Masha Karp is a trustee of Rights in Russia and a London-based freelance journalist with a special interest in relations between Russia and the West. Her articles have been published by The Independent, Standpoint, The Spectator, Open Democracy, The Common Review, Open Democracy, and in Russian by Inostrannaya Literatura. Masha was Russian Features editor (1997-2009) and previously a producer (1991-1997) with the BBC Russian Service. Her programmes on cultural, political and social issues are available at http://www.bbc.co.uk/russian/indepth/radio_archives.shtml. She also produced, presented and participated in Radio 4 and the BBC World Service radio programmes in English (including Crossing Continents, Word of Mouth, New Europe, Assignment, Pick of the World and Outlook) and in the live BBC World Television show Europe Direct. Masha is a translator of English and German poetry and prose into Russian and has published translations of many writers, including Virginia Woolf, George Orwell, Dylan Thomas, W.H. Auden, Elizabeth Jennings, Alice Munro, Andreas Griffius and Nicolaus Lenau, as well as articles on translation. She is a member of the St Petersburg Writers’ Union and the Literary Translators Guild in Russia and a member of the UK Chartered Institute of Linguists. She is chair of the Pushkin Club in Britain.
Rights in Russia was established in the United Kingdom on 19 January 2010, the first anniversary of the killings in Moscow of human rights lawyer Stanislav Markelov and journalist Anastasia Baburova, as a charitable organization with the mission to provide information about human rights in Russia in the English language and to support in other appropriate ways the work of human rights organizations based in the Russian Federation. For more information visit their website here.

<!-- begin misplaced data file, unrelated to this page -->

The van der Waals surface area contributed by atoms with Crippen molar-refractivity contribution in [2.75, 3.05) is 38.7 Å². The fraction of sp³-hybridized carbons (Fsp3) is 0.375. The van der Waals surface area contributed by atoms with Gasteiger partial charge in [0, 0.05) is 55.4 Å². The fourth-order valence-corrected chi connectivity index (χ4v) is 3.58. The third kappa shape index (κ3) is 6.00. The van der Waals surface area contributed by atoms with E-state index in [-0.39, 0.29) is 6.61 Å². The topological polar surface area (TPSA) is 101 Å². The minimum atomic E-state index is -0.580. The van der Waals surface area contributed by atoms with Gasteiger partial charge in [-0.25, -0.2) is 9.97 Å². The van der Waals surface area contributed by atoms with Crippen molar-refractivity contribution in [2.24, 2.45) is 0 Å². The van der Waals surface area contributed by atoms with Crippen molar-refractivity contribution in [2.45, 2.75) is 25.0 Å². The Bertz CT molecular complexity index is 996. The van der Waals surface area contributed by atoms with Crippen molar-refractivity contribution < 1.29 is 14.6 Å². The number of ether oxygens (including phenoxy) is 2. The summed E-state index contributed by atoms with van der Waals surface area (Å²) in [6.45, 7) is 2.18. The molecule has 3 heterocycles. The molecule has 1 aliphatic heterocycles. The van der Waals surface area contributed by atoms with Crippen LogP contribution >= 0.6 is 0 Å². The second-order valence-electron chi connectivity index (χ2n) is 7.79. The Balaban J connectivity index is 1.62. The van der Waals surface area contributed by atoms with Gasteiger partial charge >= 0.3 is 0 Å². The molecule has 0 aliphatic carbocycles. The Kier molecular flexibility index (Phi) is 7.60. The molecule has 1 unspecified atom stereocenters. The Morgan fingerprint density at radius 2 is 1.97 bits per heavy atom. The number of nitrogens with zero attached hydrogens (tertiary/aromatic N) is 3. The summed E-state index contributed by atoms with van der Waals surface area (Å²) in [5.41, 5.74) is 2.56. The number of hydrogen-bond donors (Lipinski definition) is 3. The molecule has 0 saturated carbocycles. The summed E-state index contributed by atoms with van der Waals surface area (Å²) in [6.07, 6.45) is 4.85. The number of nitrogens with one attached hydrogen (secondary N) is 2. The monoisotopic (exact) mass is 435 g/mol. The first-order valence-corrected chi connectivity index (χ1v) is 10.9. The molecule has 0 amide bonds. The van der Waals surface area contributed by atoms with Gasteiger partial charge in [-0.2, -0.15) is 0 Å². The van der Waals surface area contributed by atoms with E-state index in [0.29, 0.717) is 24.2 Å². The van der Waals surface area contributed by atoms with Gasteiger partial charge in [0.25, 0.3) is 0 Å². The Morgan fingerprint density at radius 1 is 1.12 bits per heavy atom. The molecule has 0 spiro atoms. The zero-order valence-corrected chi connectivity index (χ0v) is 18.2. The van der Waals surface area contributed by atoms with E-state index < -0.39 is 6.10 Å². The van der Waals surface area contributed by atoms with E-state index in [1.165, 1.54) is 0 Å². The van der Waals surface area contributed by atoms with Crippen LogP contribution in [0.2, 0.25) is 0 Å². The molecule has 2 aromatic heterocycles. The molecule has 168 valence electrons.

by Masha Karp
On 10th November Radio Liberty, funded by the US Congress, stopped its Russian broadcasts on medium wave. When the plans were first announced at the end of September, more than 40 journalists – both broadcasters and the station’s internet team – were sacked without warning. A new boss soon arrived at the Moscow Office and brought her own team. There could be no doubt – Radio Liberty was changing course. Amid the outcry in Russia, letters to Washington, and protest rallies at the US Embassy in Moscow, Radio Liberty’s American managers organized a meeting with Russian human rights activists who were appalled by the changes. The conversation was recorded and made available to the public. Masha Karp has watched the video.
Highlights of the article:
“On the other side are people of an entirely different calibre. This becomes obvious at the very start when some of them stop at the entrance to the room and request that at least two representatives of the sacked Radio Liberty journalists be allowed in. The way they ask without entering the room obviously tells Korn something and, understandably keen to avoid any clashes, he immediately asks that two more chairs be brought. Only then do Ludmila Alekseeva, Sergei Kovalev and Valery Borshchev enter the room, joining Pavel Litvinov, Aleksander Cherkasov from Memorial. Galina Mikhaleva, who represents the Yabloko party, and Lev Gudkov, from Levada Centre.”
“Remarkably, he (Steven Korn) does not seem bothered that every sentence he makes contradicts the previous one.”
“Obviously, this bit about the radiant digital future is the centre of the whole presentation. One can imagine how convincing it sounded in Washington. The plans to invest in ‘state-of the-art digital equipment’ must have confirmed to the Broadcasting Board of Governors how seriously he takes his task of broadcasting to Russia!